The sidecar is a standalone component. It’s possible to transparently change the proxy implementation without any modifications to the sidecar. The simplified flow looks like:

+------------------+                    +----------------+
| Shoot API Server |       TCP          |   Envoy IGW    |
|                  +<-------------------+ PROXY listener |
| Cluster A        |                    |     :8443      |
+------------------+                    +-+--------------+
                                          ^
                                          |
                                          |
                                          |
                                          |
+-----------------------------------------------------------+
                                          |   Single Node in
                                          |   the Shoot cluster
                                          |
                                          | PROXY Protocol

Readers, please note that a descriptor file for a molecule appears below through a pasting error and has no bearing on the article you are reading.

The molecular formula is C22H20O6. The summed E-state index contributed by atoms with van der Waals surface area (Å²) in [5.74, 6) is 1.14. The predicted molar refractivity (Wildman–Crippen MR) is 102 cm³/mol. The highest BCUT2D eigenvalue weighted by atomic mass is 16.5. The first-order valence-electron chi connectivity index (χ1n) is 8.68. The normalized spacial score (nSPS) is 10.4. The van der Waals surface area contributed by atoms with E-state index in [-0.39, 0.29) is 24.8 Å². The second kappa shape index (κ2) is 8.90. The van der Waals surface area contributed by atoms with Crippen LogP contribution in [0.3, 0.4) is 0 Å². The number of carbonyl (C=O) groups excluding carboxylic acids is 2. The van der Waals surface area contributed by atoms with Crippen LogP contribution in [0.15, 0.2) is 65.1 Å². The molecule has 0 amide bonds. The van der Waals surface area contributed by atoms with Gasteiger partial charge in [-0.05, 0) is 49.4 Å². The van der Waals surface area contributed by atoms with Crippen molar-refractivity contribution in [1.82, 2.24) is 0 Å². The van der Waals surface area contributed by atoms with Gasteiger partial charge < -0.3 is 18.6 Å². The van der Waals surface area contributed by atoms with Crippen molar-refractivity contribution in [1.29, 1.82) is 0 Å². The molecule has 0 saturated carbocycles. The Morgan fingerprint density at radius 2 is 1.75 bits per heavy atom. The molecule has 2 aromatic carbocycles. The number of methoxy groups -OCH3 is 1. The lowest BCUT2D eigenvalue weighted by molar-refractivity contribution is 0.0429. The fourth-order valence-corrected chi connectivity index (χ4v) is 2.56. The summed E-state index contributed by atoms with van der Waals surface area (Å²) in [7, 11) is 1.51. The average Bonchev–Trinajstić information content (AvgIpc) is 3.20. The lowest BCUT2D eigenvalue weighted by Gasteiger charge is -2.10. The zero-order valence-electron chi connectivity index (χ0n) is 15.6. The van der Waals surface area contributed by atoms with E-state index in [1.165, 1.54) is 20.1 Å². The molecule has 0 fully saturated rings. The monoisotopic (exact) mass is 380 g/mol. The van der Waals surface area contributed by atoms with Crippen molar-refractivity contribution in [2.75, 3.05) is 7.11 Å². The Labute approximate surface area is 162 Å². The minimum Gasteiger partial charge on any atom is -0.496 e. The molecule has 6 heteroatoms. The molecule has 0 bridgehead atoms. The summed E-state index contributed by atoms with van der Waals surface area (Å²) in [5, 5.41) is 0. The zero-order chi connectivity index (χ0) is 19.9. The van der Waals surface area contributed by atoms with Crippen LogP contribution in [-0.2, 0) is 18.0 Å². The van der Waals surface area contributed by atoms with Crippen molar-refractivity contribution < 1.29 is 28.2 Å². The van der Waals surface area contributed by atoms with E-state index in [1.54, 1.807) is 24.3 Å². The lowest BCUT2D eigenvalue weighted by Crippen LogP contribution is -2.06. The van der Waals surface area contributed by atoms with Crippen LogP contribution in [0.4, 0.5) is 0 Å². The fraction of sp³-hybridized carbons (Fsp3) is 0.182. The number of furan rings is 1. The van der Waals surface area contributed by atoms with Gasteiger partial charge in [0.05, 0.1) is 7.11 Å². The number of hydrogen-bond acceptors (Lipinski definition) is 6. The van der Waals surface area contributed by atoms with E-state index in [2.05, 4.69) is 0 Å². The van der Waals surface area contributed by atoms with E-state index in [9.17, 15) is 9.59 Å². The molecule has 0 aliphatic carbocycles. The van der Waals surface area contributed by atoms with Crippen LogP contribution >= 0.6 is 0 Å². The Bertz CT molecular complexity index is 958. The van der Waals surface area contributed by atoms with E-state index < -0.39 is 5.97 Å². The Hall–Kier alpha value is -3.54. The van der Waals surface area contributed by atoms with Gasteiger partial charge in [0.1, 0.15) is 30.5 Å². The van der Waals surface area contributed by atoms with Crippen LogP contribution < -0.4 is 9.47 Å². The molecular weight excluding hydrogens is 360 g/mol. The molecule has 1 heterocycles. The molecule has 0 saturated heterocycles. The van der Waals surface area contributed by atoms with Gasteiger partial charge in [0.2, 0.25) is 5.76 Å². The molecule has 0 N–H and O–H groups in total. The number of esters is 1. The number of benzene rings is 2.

|
                                          |
                                          |
 +---------------------+       +----------+----------+
 |  Pod talking to     |       |                     |
 |  the kubernetes     |       |       Proxy         |
 |  service            +------>+  No TLS termination |
 |                     |       |                     |
 +---------------------+       +---------------------+

Multiple OSS solutions can be used:

  • haproxy
  • nginx

To add a PROXY lister with Istio several resources must be created - a dedicated Gateway, dummy VirtualService and EnvoyFilter which adds listener filter (envoy.listener.proxy_protocol) on 8443 port:

apiVersion: networking.istio.io/v1alpha3
kind: Gateway
metadata:
  name: blackhole
  namespace: istio-system
spec:
  selector:
    istio: ingressgateway
  servers:
  - port:
      number: 8443
      name: tcp
      protocol: TCP